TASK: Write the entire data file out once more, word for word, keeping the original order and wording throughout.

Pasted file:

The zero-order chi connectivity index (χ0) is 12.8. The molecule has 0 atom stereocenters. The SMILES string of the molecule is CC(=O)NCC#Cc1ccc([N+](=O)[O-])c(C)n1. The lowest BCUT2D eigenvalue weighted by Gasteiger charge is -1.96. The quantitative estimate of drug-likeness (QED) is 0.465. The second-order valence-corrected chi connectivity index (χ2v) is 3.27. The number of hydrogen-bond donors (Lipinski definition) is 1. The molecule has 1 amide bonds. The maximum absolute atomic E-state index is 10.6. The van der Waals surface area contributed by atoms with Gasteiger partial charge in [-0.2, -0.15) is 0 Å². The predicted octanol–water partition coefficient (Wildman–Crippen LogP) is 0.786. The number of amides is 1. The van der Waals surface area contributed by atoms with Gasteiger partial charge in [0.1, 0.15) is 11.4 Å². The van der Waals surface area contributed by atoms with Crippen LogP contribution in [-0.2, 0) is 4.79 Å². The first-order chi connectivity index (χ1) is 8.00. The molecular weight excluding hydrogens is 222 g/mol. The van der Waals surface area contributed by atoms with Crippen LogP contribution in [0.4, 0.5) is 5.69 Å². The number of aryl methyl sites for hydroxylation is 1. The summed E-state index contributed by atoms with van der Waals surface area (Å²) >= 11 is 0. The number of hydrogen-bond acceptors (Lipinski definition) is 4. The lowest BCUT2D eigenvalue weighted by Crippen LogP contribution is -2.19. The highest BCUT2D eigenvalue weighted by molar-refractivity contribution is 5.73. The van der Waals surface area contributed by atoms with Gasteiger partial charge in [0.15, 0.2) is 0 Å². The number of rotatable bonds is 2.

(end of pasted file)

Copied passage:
The zero-order chi connectivity index (χ0) is 12.8. The molecule has 0 atom stereocenters. The SMILES string of the molecule is CC(=O)NCC#Cc1ccc([N+](=O)[O-])c(C)n1. The lowest BCUT2D eigenvalue weighted by Gasteiger charge is -1.96. The quantitative estimate of drug-likeness (QED) is 0.465. The second-order valence-corrected chi connectivity index (χ2v) is 3.27. The number of hydrogen-bond donors (Lipinski definition) is 1. The molecule has 1 amide bonds. The maximum absolute atomic E-state index is 10.6. The van der Waals surface area contributed by atoms with Gasteiger partial charge in [-0.2, -0.15) is 0 Å². The predicted octanol–water partition coefficient (Wildman–Crippen LogP) is 0.786. The number of amides is 1. The van der Waals surface area contributed by atoms with Gasteiger partial charge in [0.1, 0.15) is 11.4 Å². The van der Waals surface area contributed by atoms with Crippen LogP contribution in [-0.2, 0) is 4.79 Å². The first-order chi connectivity index (χ1) is 8.00. The molecular weight excluding hydrogens is 222 g/mol. The van der Waals surface area contributed by atoms with Crippen LogP contribution in [0.4, 0.5) is 5.69 Å². The number of aryl methyl sites for hydroxylation is 1. The summed E-state index contributed by atoms with van der Waals surface area (Å²) >= 11 is 0. The number of hydrogen-bond acceptors (Lipinski definition) is 4. The lowest BCUT2D eigenvalue weighted by Crippen LogP contribution is -2.19. The highest BCUT2D eigenvalue weighted by molar-refractivity contribution is 5.73. The van der Waals surface area contributed by atoms with Gasteiger partial charge in [0.15, 0.2) is 0 Å². The number of rotatable bonds is 2.